App Planning

Why “No” can be a good thing

When developing a custom app, there is one statement we always hear. We get about halfway through development and then we get the call. It goes something like, “I’ve been thinking about it, and I really think it would be great if the app also did (fill in the blank).”

I understand the thought, because we do the same thing when working on our own projects. As tempting as it is to say “Yeah, that’s a great idea. We’ll get right on it,” that’s not what we usually say. Nor do we say it to ourselves when we’re the ones with the 2 AM brilliant idea. And that’s because we have your best interests at heart. This means we need to give you our expert opinions, provide you with the best designs and code we can, and respect your resources and passion.

If we’re working with you, we think that you have a great idea and a fair chance at success with a little hard work. We’ve also spent a significant amount of time with you before we get started on design and development, fleshing out your idea. This means that the development plan we’ve proposed and agreed to is what we really think is best for you.

While we’re always open to improvements, if we think the new idea isn’t the best move for you, then we’d be doing you a disservice if we didn’t tell you. Sometimes that’s hard to hear, but we try to be gentle. Usually late additions dilute the focus on our clients’ core missions. A great idea is probably better suited for an update to release down the road than a last-minute addition to a first release.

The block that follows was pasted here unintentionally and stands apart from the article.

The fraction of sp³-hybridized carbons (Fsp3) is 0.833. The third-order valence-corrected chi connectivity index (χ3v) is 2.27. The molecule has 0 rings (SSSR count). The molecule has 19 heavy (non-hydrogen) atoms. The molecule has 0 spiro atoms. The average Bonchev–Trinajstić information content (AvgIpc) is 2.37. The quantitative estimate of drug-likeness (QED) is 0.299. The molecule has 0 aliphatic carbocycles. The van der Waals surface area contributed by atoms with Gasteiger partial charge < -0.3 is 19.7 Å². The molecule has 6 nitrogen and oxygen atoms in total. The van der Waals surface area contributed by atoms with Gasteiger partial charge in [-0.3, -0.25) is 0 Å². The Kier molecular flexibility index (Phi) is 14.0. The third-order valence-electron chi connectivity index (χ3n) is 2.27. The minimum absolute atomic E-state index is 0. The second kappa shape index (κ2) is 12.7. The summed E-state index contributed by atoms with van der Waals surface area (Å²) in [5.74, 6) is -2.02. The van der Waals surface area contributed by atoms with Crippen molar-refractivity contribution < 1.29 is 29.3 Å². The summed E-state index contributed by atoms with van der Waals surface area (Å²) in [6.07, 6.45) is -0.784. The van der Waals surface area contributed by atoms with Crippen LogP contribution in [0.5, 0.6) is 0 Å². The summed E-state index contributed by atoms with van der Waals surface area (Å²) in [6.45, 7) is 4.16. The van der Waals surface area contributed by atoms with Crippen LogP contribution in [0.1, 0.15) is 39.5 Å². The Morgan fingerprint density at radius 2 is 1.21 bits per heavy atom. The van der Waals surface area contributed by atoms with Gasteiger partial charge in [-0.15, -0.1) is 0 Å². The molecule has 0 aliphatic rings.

During the consulting process, we distill your vision into the most fundamental pieces and then put together a user experience and codebase that will be reliable, secure, responsive, and flexible enough to grow with your success. Thinking about every aspect of design and programming often means making decisions between one path and another. These decisions make the design better for the intended purpose, but perhaps less flexible for alternate purposes. We’re trying make the user experience as simple as possible and squeeze every bit of performance we can out of the code. When we stray from the original vision, we end up reducing the overall performance and experience of the app in a negative way.

We also respect our clients’ resources. Our clients have a limited amount of time and money, and we also know our limits: what we can and can’t do. Rather than try to cram too many features into a budget that’s too small to support them, we’ll say “no” so that the app we do end up making is the best that it can be.

This is sometimes hard for our clients to understand, but the age-old adage, “Fast, good or cheap. Pick two,” is as true as ever. And you’ll end up in better shape if you’re really only concerned with one, but that’s a story for another day.

Our clients come to us with passion and an idea. It’s our job to help turn their idea into a reality. We are appreciative of the trust that has been placed in us. As much as I hate raining on someone’s parade, I’d much rather have a tough conversation and use the word “no,” than lose sleep at night thinking about “what could have been.”

By Robert Hahnemann